Polis, plural poleis, literally means "city" in Greek. In Ancient Greece, it originally referred to an administrative and religious city center, as distinct from the rest of the city. Later, it also came to mean the body of citizens under a city's jurisdiction. In modern historiography, the term is normally used to refer to the ancient Greek city-states, such as Classical Athens and its contemporaries, and thus is often translated as "city-state". This term, a calque of the German Stadtstaat, does not fully translate the Greek term. The poleis were not like other primordial ancient city-states like Tyre or Sidon, which were ruled by a king or a small oligarchy; rather, they were political entities ruled by their bodies of citizens.

Roman citizenship Citizenship in ancient Rome

Citizenship in ancient Rome was a privileged political and legal status afforded to free individuals with respect to laws, property, and governance.

Municipium is the Latin term for a town or city. Etymologically the municipium was a social contract among municipes, the "duty holders", or citizens of the town. The duties, or munera, were a communal obligation assumed by the municipes in exchange for the privileges and protections of citizenship. Every citizen was a municeps.

Metropole Homeland of a colonial empire

The metropole is the homeland or central territory of a colonial empire. The term was mainly used in the scope of the British, French, Portuguese, Spanish and Ottoman empires to designate their European territories, as opposed to their colonial or overseas territories.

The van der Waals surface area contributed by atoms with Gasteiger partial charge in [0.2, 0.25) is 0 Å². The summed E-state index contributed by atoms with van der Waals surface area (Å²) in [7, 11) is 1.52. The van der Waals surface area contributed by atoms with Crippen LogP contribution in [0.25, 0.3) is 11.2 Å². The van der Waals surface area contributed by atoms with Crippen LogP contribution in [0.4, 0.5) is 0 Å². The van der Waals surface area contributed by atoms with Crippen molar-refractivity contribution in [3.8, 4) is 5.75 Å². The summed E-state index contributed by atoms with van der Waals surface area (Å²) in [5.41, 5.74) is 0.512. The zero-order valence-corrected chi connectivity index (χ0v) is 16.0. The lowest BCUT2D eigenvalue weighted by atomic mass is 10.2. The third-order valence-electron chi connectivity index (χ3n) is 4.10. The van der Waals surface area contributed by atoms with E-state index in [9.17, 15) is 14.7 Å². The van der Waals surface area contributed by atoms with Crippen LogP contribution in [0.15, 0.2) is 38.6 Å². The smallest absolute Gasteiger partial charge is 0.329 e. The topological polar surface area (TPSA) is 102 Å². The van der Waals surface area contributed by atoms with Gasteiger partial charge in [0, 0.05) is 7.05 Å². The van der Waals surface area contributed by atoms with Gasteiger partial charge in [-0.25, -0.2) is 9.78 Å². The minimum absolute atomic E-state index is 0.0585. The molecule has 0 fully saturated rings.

<i>Constitutio Antoniniana</i> Edict issued by Roman Emperor Caracalla (212)

The Constitutio Antoniniana was an edict issued on 11 July in AD 212, by the Roman Emperor Caracalla. It declared that all free men in the Roman Empire were to be given full Roman citizenship and that all free women in the Empire were to be given the same rights as Roman women, with the exception of the dediticii, people who had become subject to Rome through surrender in war, and freed slaves.

Roman Italy Italian peninsula during the Ancient Rome

Italia was the homeland of the Romans and metropole of Rome's empire in classical antiquity. According to Roman mythology, Italy was the ancestral home promised by Jupiter to Aeneas of Troy and his descendants, who were the founders of Rome. Aside from the legendary accounts, Rome was an Italic city-state that changed its form of government from kingdom to republic and then grew within the context of a peninsula dominated by the Gauls, Ligures, Veneti, Camunni and Histri in the North, the Etruscans, Latins, Falisci, Picentes and Umbri tribes in the Centre, and the Iapygian tribes, the Oscan tribes and Greek colonies in the South.

Latin Rights Ancient Roman set of legal rights

Latin Rights were a set of legal rights that were originally granted to the Latins under Roman law in their original territory and therefore in their colonies. "Latinitas" was commonly used by Roman jurists to denote this status. With the Roman expansion in Italy, many settlements and coloniae outside of Latium had Latin rights.